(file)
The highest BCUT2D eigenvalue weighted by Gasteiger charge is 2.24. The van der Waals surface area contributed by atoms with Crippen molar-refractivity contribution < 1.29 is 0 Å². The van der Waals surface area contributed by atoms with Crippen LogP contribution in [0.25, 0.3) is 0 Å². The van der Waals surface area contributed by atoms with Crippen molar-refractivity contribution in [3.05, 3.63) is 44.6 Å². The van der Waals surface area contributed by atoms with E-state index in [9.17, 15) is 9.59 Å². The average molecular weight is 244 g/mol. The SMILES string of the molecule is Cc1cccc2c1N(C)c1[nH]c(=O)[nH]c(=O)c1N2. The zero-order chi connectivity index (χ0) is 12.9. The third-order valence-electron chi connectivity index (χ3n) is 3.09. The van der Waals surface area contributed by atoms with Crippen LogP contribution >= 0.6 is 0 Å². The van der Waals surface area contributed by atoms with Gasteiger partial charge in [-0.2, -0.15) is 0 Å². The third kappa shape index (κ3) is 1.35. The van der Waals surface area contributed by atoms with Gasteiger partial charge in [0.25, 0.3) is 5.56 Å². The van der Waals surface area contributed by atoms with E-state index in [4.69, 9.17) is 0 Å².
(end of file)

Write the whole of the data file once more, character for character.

The highest BCUT2D eigenvalue weighted by Gasteiger charge is 2.24. The van der Waals surface area contributed by atoms with Crippen molar-refractivity contribution < 1.29 is 0 Å². The van der Waals surface area contributed by atoms with Crippen LogP contribution in [0.25, 0.3) is 0 Å². The van der Waals surface area contributed by atoms with Crippen molar-refractivity contribution in [3.05, 3.63) is 44.6 Å². The van der Waals surface area contributed by atoms with E-state index in [9.17, 15) is 9.59 Å². The average molecular weight is 244 g/mol. The SMILES string of the molecule is Cc1cccc2c1N(C)c1[nH]c(=O)[nH]c(=O)c1N2. The zero-order chi connectivity index (χ0) is 12.9. The third-order valence-electron chi connectivity index (χ3n) is 3.09. The van der Waals surface area contributed by atoms with Crippen LogP contribution >= 0.6 is 0 Å². The van der Waals surface area contributed by atoms with Gasteiger partial charge in [-0.2, -0.15) is 0 Å². The third kappa shape index (κ3) is 1.35. The van der Waals surface area contributed by atoms with Gasteiger partial charge in [0.25, 0.3) is 5.56 Å². The van der Waals surface area contributed by atoms with E-state index in [4.69, 9.17) is 0 Å².